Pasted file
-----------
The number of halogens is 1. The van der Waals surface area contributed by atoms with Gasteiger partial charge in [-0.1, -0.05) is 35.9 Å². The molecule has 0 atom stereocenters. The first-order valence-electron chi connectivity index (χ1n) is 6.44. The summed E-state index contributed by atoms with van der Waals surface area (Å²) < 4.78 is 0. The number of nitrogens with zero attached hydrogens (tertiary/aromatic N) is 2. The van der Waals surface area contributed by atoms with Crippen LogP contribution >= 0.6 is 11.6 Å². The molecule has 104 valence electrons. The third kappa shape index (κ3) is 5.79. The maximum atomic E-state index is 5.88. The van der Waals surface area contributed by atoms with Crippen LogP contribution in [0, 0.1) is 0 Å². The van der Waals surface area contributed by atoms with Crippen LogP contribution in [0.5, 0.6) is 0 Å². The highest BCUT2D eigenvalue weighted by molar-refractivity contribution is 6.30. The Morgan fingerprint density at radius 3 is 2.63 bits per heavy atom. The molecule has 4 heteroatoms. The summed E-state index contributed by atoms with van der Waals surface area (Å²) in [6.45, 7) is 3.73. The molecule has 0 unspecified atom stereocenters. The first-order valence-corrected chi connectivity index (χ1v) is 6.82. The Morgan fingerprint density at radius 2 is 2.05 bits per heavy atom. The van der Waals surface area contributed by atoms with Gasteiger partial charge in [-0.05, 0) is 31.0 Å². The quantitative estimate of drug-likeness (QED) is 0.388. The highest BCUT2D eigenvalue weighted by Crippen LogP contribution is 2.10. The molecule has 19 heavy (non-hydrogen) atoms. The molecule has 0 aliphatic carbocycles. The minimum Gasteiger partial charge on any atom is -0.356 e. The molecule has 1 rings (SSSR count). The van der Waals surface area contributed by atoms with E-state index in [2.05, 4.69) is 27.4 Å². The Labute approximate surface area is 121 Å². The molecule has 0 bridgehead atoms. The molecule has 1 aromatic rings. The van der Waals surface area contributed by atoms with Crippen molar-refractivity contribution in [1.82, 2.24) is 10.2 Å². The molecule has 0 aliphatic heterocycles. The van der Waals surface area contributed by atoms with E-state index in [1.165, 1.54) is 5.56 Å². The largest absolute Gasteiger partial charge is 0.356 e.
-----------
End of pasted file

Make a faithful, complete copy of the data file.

The number of halogens is 1. The van der Waals surface area contributed by atoms with Gasteiger partial charge in [-0.1, -0.05) is 35.9 Å². The molecule has 0 atom stereocenters. The first-order valence-electron chi connectivity index (χ1n) is 6.44. The summed E-state index contributed by atoms with van der Waals surface area (Å²) < 4.78 is 0. The number of nitrogens with zero attached hydrogens (tertiary/aromatic N) is 2. The van der Waals surface area contributed by atoms with Crippen LogP contribution >= 0.6 is 11.6 Å². The molecule has 104 valence electrons. The third kappa shape index (κ3) is 5.79. The maximum atomic E-state index is 5.88. The van der Waals surface area contributed by atoms with Crippen LogP contribution in [0, 0.1) is 0 Å². The van der Waals surface area contributed by atoms with Crippen LogP contribution in [0.5, 0.6) is 0 Å². The highest BCUT2D eigenvalue weighted by molar-refractivity contribution is 6.30. The Morgan fingerprint density at radius 3 is 2.63 bits per heavy atom. The molecule has 4 heteroatoms. The summed E-state index contributed by atoms with van der Waals surface area (Å²) in [6.45, 7) is 3.73. The molecule has 0 unspecified atom stereocenters. The first-order valence-corrected chi connectivity index (χ1v) is 6.82. The Morgan fingerprint density at radius 2 is 2.05 bits per heavy atom. The van der Waals surface area contributed by atoms with Gasteiger partial charge in [-0.05, 0) is 31.0 Å². The quantitative estimate of drug-likeness (QED) is 0.388. The highest BCUT2D eigenvalue weighted by Crippen LogP contribution is 2.10. The molecule has 19 heavy (non-hydrogen) atoms. The molecule has 0 aliphatic carbocycles. The minimum Gasteiger partial charge on any atom is -0.356 e. The molecule has 1 rings (SSSR count). The van der Waals surface area contributed by atoms with E-state index in [2.05, 4.69) is 27.4 Å². The Labute approximate surface area is 121 Å². The molecule has 0 bridgehead atoms. The molecule has 1 aromatic rings. The van der Waals surface area contributed by atoms with Crippen molar-refractivity contribution in [1.82, 2.24) is 10.2 Å². The molecule has 0 aliphatic heterocycles. The van der Waals surface area contributed by atoms with E-state index in [1.165, 1.54) is 5.56 Å². The largest absolute Gasteiger partial charge is 0.356 e.